Conlin says that an HO-2 policy covers the home for its replacement cost and your belongings for their actual cash value. It protects your home and the things in it against everything in an HO-1 policy, plus the weight of ice, snow or sleet; accidental discharge or overflow of water or stream; freezing; sudden, accidental tearing apart; cracking or burning of a built-in appliance such as a water heater or an oven; and sudden and accidental damage from a generated electrical current.

Plus, Conlin adds that unlike the HO-1 policy, the HO-2 policy covers other structures, belongings, personal liability, loss of use, and medical payment coverage.

For homes with more specialized natural disaster concerns (such as homes that could be affected by volcanic eruption), you’ll want to speak with an insurance agent.

What does homeowners insurance cover? »

3. You don’t own the building you live in

If you’re a renter, Conlin says the Homeowners 4 Renters Insurance (HO-4) policy is worth considering since it covers belongings and personal liability, whether you’re renting a condo, single-family home, or apartment. Many rental units require renters insurance.

However, Conlin adds that unlike other policies, this one doesn’t cover your dwelling or other buildings on the premises, since that’s up to the landlord to insure.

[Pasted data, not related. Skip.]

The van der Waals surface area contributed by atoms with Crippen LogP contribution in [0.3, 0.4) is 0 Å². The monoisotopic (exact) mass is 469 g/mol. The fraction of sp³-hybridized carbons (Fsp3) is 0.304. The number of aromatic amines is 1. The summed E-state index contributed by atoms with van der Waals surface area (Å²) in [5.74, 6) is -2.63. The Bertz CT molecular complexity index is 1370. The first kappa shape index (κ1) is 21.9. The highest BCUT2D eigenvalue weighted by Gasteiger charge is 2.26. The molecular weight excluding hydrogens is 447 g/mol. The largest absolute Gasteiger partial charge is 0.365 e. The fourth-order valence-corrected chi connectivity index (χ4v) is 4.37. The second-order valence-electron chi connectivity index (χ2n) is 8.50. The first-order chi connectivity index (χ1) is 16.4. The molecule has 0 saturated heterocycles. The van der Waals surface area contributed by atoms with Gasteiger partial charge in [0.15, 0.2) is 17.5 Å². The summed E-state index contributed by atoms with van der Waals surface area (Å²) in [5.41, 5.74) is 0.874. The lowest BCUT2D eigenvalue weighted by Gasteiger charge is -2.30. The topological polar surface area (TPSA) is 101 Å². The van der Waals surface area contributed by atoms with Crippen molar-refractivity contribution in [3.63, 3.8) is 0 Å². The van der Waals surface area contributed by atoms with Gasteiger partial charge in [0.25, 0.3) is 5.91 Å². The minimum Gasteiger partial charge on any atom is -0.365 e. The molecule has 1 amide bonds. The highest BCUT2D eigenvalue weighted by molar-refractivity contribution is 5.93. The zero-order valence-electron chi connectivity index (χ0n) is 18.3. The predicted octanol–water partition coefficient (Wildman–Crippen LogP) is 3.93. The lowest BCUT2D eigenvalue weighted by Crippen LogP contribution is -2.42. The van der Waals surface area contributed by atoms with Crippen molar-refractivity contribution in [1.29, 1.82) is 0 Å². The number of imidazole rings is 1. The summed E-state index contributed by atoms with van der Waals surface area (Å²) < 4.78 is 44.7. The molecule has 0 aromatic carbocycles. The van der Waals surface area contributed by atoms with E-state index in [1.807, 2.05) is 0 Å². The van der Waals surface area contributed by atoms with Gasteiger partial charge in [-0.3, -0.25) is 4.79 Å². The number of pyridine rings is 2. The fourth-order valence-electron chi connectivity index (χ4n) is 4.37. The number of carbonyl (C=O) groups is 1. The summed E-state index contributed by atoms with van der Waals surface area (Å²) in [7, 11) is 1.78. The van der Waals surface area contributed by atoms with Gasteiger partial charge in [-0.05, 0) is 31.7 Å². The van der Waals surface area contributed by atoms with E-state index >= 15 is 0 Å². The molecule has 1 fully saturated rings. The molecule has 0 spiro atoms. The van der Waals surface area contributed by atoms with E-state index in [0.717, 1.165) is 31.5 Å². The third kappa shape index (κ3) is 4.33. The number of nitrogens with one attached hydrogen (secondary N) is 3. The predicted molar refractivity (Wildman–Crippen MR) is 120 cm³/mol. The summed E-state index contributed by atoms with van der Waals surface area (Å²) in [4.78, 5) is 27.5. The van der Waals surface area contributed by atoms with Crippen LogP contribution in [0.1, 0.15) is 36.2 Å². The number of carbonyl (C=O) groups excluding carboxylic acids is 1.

If you own a condominium, Conlin says this policy provides protection of the interior of the property, belongings, loss of use, personal liability, and more.

Conlin shares that the HO-6 policy usually complements the homeowner’s association master insurance policy, which covers the exterior of the property and shared property.

4. You have high-value or high-risk property

When searching for the right policy, Conlin suggests Homeowners 5 Comprehensive Coverage (HO-5) if you have a high-value property in a high-risk area.

Conlin says that while this policy offers similar coverage to the HO3 policy, the HO5 policy also offers all-risk coverage for your home and belongings.

“The HO-5 policy usually offers higher coverage limits for expensive belongings like electronics, jewelry, and furs,” she says. “For most homeowners, the extra coverage is not worth the extra premium when the HO3 covers similar losses.”

For those who own a mobile or manufactured home, Conlin suggests Homeowner 7 Mobile Home Coverage, which she says is sometimes referred to as the Mobile Home 3 policy since it’s very similar to the HO-3 policy for homeowners.

“The difference is that this policy is designed to protect the unique characters of a mobile home, from the home itself to other structures on the property, like fences or sheds,” she says.

If you own an older, high-risk, home, Conlin says you could consider the Homeowner 8 Modified Coverage policy, which covers replacement costs that outweigh their market value.

“These homes might have difficulty getting other coverage because they may not meet underwriting requirements,” says Conlin. “For example, these homes may have outdated electrical wiring, which can be a fire risk. For that reason, their replacement cost may outweigh the home’s value.”

She says that an HO-8 policy may be a good fit for your home if it’s more than 40 years old, or if it is a registered landmark or an architecturally significant home.